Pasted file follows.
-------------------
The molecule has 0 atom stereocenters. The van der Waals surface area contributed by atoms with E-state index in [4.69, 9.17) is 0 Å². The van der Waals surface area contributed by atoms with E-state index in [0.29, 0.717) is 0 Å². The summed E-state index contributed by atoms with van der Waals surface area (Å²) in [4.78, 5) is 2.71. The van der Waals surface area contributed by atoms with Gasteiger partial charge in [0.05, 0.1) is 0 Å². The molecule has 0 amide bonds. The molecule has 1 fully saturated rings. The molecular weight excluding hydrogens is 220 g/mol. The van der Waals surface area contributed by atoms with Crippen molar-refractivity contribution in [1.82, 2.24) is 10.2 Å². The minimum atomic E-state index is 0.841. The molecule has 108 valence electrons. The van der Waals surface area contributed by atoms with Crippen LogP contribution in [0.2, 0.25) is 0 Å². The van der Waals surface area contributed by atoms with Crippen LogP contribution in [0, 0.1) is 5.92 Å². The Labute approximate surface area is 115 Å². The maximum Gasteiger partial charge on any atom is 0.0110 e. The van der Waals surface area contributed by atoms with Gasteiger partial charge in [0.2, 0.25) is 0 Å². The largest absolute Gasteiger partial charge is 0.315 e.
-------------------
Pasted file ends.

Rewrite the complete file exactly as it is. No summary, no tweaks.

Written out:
The molecule has 0 atom stereocenters. The van der Waals surface area contributed by atoms with E-state index in [4.69, 9.17) is 0 Å². The van der Waals surface area contributed by atoms with E-state index in [0.29, 0.717) is 0 Å². The summed E-state index contributed by atoms with van der Waals surface area (Å²) in [4.78, 5) is 2.71. The van der Waals surface area contributed by atoms with Gasteiger partial charge in [0.05, 0.1) is 0 Å². The molecule has 0 amide bonds. The molecule has 1 fully saturated rings. The molecular weight excluding hydrogens is 220 g/mol. The van der Waals surface area contributed by atoms with Crippen molar-refractivity contribution in [1.82, 2.24) is 10.2 Å². The minimum atomic E-state index is 0.841. The molecule has 108 valence electrons. The van der Waals surface area contributed by atoms with Crippen LogP contribution in [0.2, 0.25) is 0 Å². The van der Waals surface area contributed by atoms with Crippen LogP contribution in [0, 0.1) is 5.92 Å². The Labute approximate surface area is 115 Å². The maximum Gasteiger partial charge on any atom is 0.0110 e. The van der Waals surface area contributed by atoms with Gasteiger partial charge in [0.2, 0.25) is 0 Å². The largest absolute Gasteiger partial charge is 0.315 e.